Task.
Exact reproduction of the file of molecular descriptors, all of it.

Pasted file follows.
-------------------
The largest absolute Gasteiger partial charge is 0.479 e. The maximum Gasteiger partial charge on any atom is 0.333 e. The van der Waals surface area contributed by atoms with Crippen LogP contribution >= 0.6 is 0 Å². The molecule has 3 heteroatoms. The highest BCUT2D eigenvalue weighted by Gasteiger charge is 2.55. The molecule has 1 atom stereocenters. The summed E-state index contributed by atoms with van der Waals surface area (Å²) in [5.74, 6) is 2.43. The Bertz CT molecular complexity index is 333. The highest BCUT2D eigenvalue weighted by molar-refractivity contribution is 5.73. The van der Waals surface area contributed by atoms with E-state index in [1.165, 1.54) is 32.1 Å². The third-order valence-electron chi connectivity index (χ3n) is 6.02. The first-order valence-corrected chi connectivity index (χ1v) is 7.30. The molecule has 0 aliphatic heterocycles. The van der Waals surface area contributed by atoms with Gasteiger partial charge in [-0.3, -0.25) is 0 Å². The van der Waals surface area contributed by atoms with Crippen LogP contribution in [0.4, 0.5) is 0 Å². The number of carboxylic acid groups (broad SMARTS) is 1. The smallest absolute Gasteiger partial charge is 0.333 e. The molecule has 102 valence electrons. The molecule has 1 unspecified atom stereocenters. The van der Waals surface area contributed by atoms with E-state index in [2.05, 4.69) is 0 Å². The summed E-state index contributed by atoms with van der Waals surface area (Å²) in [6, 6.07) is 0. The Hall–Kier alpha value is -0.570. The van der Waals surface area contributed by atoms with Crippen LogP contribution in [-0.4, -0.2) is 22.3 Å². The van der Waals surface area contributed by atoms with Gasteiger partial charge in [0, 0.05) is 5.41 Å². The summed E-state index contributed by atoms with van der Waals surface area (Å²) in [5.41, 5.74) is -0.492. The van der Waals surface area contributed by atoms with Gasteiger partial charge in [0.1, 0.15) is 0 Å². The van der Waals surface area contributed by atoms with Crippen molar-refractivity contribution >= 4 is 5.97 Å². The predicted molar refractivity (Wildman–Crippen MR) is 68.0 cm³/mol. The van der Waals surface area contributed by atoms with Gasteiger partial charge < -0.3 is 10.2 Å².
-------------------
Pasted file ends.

The largest absolute Gasteiger partial charge is 0.479 e. The maximum Gasteiger partial charge on any atom is 0.333 e. The van der Waals surface area contributed by atoms with Crippen LogP contribution >= 0.6 is 0 Å². The molecule has 3 heteroatoms. The highest BCUT2D eigenvalue weighted by Gasteiger charge is 2.55. The molecule has 1 atom stereocenters. The summed E-state index contributed by atoms with van der Waals surface area (Å²) in [5.74, 6) is 2.43. The Bertz CT molecular complexity index is 333. The highest BCUT2D eigenvalue weighted by molar-refractivity contribution is 5.73. The van der Waals surface area contributed by atoms with E-state index in [1.165, 1.54) is 32.1 Å². The third-order valence-electron chi connectivity index (χ3n) is 6.02. The first-order valence-corrected chi connectivity index (χ1v) is 7.30. The molecule has 0 aliphatic heterocycles. The van der Waals surface area contributed by atoms with Gasteiger partial charge in [-0.3, -0.25) is 0 Å². The van der Waals surface area contributed by atoms with Crippen LogP contribution in [0.4, 0.5) is 0 Å². The number of carboxylic acid groups (broad SMARTS) is 1. The smallest absolute Gasteiger partial charge is 0.333 e. The molecule has 102 valence electrons. The molecule has 1 unspecified atom stereocenters. The van der Waals surface area contributed by atoms with E-state index in [2.05, 4.69) is 0 Å². The summed E-state index contributed by atoms with van der Waals surface area (Å²) in [6, 6.07) is 0. The Hall–Kier alpha value is -0.570. The van der Waals surface area contributed by atoms with Crippen LogP contribution in [-0.4, -0.2) is 22.3 Å². The van der Waals surface area contributed by atoms with Gasteiger partial charge in [0, 0.05) is 5.41 Å². The summed E-state index contributed by atoms with van der Waals surface area (Å²) in [5.41, 5.74) is -0.492. The van der Waals surface area contributed by atoms with Gasteiger partial charge in [0.1, 0.15) is 0 Å². The van der Waals surface area contributed by atoms with Crippen molar-refractivity contribution >= 4 is 5.97 Å². The predicted molar refractivity (Wildman–Crippen MR) is 68.0 cm³/mol. The van der Waals surface area contributed by atoms with Gasteiger partial charge < -0.3 is 10.2 Å².